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Since 2011: Massive Sargassum Invasion Reshapes Coastal Landscapes in Brazil, Africa, the Caribbean, Gulf of Mexico, and Florida's East Coast. In 2023 alone, the accumulation of 9 million tonnes of Sargassum unleashes far-reaching impacts.

Image by Seth Doyle

Decaying seaweed poses a severe threat to our oceans and their coastal ecosystems, choking marine life such as fish, lobsters, and crabs. Its suffocating presence extends to coral reefs, seagrass, and mangroves, and prevents sea turtles and seabirds from nesting.


Image by Collab Media

Decaying seaweed triggers a foul-smelling odour through its decomposition, resulting in skin irritations and respiratory difficulties as it releases hydrogen sulfide gases. Its repercussions further extend to impact water and power supplies, while also contributing to the creation of substantial landfills, compounding the issue.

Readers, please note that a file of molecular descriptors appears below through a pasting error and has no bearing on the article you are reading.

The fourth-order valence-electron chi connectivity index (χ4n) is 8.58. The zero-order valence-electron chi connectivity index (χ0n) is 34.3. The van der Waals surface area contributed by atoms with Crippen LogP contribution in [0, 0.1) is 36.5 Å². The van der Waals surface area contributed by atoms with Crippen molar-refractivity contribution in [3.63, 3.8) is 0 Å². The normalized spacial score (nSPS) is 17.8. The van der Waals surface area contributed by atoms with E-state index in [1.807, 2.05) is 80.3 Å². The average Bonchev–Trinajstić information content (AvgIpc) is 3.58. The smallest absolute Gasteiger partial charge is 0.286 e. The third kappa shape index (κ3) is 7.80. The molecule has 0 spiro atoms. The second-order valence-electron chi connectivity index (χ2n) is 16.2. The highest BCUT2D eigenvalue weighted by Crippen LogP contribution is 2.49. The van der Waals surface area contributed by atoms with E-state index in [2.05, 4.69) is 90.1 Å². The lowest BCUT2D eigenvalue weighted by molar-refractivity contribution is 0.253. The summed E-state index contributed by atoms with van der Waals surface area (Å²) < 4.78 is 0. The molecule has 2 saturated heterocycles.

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Inflicting financial losses across various sectors, this grave threat impacts fisheries and livelihoods. The hotel industry, encompassing resorts, yacht clubs, marinas, and others, grapples with declining tourism and surging costs.

Sargassum Carbon Chaos

This out-of-control sargassum invasion dramatically exacerbates climate change by releasing vast amounts of greenhouse gases during decay, contributing significantly to global warming.

Sargassum invasion dominates headlines:

CNN news on sargassum disaster
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